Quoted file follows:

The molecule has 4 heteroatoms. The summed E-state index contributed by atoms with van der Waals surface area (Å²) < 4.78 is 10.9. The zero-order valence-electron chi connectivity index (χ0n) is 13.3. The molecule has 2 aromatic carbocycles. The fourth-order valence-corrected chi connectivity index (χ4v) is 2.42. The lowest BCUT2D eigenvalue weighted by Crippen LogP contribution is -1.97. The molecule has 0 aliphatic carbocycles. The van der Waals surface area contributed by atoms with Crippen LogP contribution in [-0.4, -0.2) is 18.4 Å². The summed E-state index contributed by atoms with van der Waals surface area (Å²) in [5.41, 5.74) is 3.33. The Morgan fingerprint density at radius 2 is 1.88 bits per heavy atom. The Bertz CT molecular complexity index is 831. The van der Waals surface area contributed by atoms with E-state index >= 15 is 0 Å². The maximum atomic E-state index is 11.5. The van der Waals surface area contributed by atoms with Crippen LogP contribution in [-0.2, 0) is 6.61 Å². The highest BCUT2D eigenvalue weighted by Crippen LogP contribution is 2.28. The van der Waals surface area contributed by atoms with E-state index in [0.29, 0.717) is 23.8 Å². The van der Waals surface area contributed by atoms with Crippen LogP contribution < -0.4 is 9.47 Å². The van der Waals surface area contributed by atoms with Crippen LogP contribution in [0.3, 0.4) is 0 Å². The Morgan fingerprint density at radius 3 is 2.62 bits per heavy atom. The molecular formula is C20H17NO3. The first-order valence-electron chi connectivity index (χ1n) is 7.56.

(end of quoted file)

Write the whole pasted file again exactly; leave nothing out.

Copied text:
The molecule has 4 heteroatoms. The summed E-state index contributed by atoms with van der Waals surface area (Å²) < 4.78 is 10.9. The zero-order valence-electron chi connectivity index (χ0n) is 13.3. The molecule has 2 aromatic carbocycles. The fourth-order valence-corrected chi connectivity index (χ4v) is 2.42. The lowest BCUT2D eigenvalue weighted by Crippen LogP contribution is -1.97. The molecule has 0 aliphatic carbocycles. The van der Waals surface area contributed by atoms with Crippen LogP contribution in [-0.4, -0.2) is 18.4 Å². The summed E-state index contributed by atoms with van der Waals surface area (Å²) in [5.41, 5.74) is 3.33. The Morgan fingerprint density at radius 2 is 1.88 bits per heavy atom. The Bertz CT molecular complexity index is 831. The van der Waals surface area contributed by atoms with E-state index >= 15 is 0 Å². The maximum atomic E-state index is 11.5. The van der Waals surface area contributed by atoms with Crippen LogP contribution in [-0.2, 0) is 6.61 Å². The highest BCUT2D eigenvalue weighted by Crippen LogP contribution is 2.28. The van der Waals surface area contributed by atoms with E-state index in [0.29, 0.717) is 23.8 Å². The van der Waals surface area contributed by atoms with Crippen LogP contribution < -0.4 is 9.47 Å². The van der Waals surface area contributed by atoms with Crippen LogP contribution in [0.3, 0.4) is 0 Å². The Morgan fingerprint density at radius 3 is 2.62 bits per heavy atom. The molecular formula is C20H17NO3. The first-order valence-electron chi connectivity index (χ1n) is 7.56.